Have you ever sat near a busy, open kitchen on a Saturday night, overheard the back-of-house team and wondered what the heck they were talking about? What is a mise and what does it mean to work the pass? Well, these kitchen terms will definitely ensure that you can talk the talk – even if you'd rather not walk the walk.
A la minute
Sorry to disappoint you, but most restaurant dishes are not made 100 per cent to order. As a patron, you should probably thank chefs for this, as it would simply take too long to prepare certain items from scratch, right when you place your order. However, there are certain items that are made a la minute, which is French for “to the minute”. For example, they might sear off your steak, deglaze the pan and make a quick sauce to serve with it.
Soups, however, are definitely made in advance; they probably wouldn't taste right if they weren't.
During a busy service, the chef or expeditor (the person reading off the orders) might call out something like, “Two halibuts all day,” meaning that there are two orders of that dish currently on the queue. It is a quick way to ensure that none of the order have been missed, and all of the cooks know what they are working on.
This is just another name for the ticket that the kitchen receives for each table, indicating what they have ordered. Chefs are sure to hear these coming with the click-click noise they make as they are printed out of the machine. I tell you, that noise is an indicator of (welcomed) impending doom. When the chit machine starts to pick up, you better be ready to get slammed (see “in the weeds”)!
The number of tables that a restaurant has served during a service is also referred to as the number of “covers” they did. People love to brag about how many covers they did on a busy night but in reality, it is all pretty relative. The volume of food that a kitchen produces is really dependent on the size of the restaurant and the complexity of food they are serving. In theory, a large scale casual pub will serve more covers than a 20-seat fine dining restaurant.
Nothing groundbreaking: it's a table of two guests.
When you hear this, it is time to start cooking! Sometimes orders are fired, or made, right when they are received whereas other times they have to be delayed to ensure that the timing is spot on. For example, if a table orders appetizers and entrees, the appies are fired first so that they can be eaten first. Then the mains are fired while they are eating, or when they are done, depending on how long they take to prepare.
An acknowledgement that a request or order has been heard. Go figure! From my experience, people have a love-hate relationship with this word. I have worked in a kitchen where no one used it but I have also worked with someone who used it every five seconds and everyone just wanted him to shut up. We get it, you heard, we hear, now let’s all be quiet!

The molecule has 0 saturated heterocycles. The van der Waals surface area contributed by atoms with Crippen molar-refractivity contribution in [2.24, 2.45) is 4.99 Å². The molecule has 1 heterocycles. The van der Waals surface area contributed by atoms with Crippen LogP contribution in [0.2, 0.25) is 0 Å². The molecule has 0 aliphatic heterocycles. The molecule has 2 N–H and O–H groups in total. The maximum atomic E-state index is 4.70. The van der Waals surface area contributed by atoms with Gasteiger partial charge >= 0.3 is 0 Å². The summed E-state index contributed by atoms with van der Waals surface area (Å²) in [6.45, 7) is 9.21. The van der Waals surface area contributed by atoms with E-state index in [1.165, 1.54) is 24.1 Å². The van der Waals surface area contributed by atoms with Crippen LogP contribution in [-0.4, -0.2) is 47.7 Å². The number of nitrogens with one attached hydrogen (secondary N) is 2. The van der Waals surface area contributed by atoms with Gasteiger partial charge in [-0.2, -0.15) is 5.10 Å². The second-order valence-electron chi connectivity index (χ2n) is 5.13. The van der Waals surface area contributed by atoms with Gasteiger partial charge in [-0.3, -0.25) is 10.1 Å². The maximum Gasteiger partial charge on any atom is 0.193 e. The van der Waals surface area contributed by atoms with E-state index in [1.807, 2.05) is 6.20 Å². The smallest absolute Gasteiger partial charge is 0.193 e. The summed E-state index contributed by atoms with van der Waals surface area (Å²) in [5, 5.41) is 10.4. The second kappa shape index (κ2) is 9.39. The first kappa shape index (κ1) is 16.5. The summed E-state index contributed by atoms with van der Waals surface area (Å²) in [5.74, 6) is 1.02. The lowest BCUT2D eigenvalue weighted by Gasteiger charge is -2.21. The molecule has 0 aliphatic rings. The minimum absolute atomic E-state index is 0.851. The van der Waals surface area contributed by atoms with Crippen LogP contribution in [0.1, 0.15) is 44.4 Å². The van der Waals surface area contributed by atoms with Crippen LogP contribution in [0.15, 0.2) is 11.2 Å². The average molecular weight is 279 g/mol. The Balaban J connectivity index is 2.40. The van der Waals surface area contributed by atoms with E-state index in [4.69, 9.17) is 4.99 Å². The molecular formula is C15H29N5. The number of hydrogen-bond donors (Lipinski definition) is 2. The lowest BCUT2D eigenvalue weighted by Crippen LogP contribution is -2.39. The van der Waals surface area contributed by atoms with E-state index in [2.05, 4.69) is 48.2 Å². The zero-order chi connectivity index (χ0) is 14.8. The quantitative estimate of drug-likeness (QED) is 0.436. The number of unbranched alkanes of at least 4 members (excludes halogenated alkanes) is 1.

In the weeds
It's inevitable. At some point during service, you are going to have so many orders thrown at you that it’s a surprise if the operation does not go down in flames, literally. You are slammed with orders and now you are paying for it. Some people get an adrenaline rush from the chaos but I have only one word for it: stressful. Well, maybe two words: stressful and meltdown.
Kitchen equipment: Robot Coupe, salamander, combi
At home, you probably have an oven, some pots and pans and maybe a few kitchen toys, but let me tell you, it is nothing like the equipment you get to use in a professional kitchen. Who wants to use a dinky little crème brûlée torch when you can bust out a full-on industrial one? Some terms to know are Robot Coupe, just like your food processor but the motor can go forever; salamander -- don’t worry, it’s not a lizard, it’s just the broiler; and combi, a fancy “combination” oven that has convection and steam features.
Mise (short for mise en place)
Without your mise, you are nothing. French for “everything in its place,” mise en place is what cooks live or die by. It includes all of the ingredients that you need to assemble your dishes on a given evening. You better make sure you have everything ready to go because the last thing you want to do during a busy service is start mincing up more parsley.
If you want to learn some more French culinary terms, we've got a list right here!
On the fly
Either a server forgot to place an order or you forget to make it. Regardless, they need their food and they need it now. More like they needed it yesterday and now you better get your ass in gear and make it!
The culmination of all of your hard work -- at least for now. “Pick up, table two” is an indication that the food is ready for the servers to take it to the guests. That’s one table down, now only 20 more to go!
You are running out of sauce, can you make it until the end of service? Well you sure as heck are going to try! In a perfect world, you never want to stretch anything because, chances are, it will lose its integrity, especially if you do something like water it down. The easiest way to stretch something is to simply give a smaller portion. Next time you think that they went a little skimpy on the sauce, you'll know that they were probably running a tad low.
Where all of the magic (cooking) happens. Working the line is not for everyone but it sure is impressive to watch seasoned cooks crank out hundreds of covers on a busy night. Forget going to the ballet, all you need is a front row seat at the bar in front of an open kitchen.
When dishes are completed, they are transferred up to the pass until servers come to take them to their respective tables.
Something you never want to hear, because when a dish gets 86’d, it means that they are all out. The origins of the term are up for debate, but the implication is clear: disappointment. The primary goal of any restaurant is never to run out of food. The last thing you want to do is tell a customer that you don't have what they want.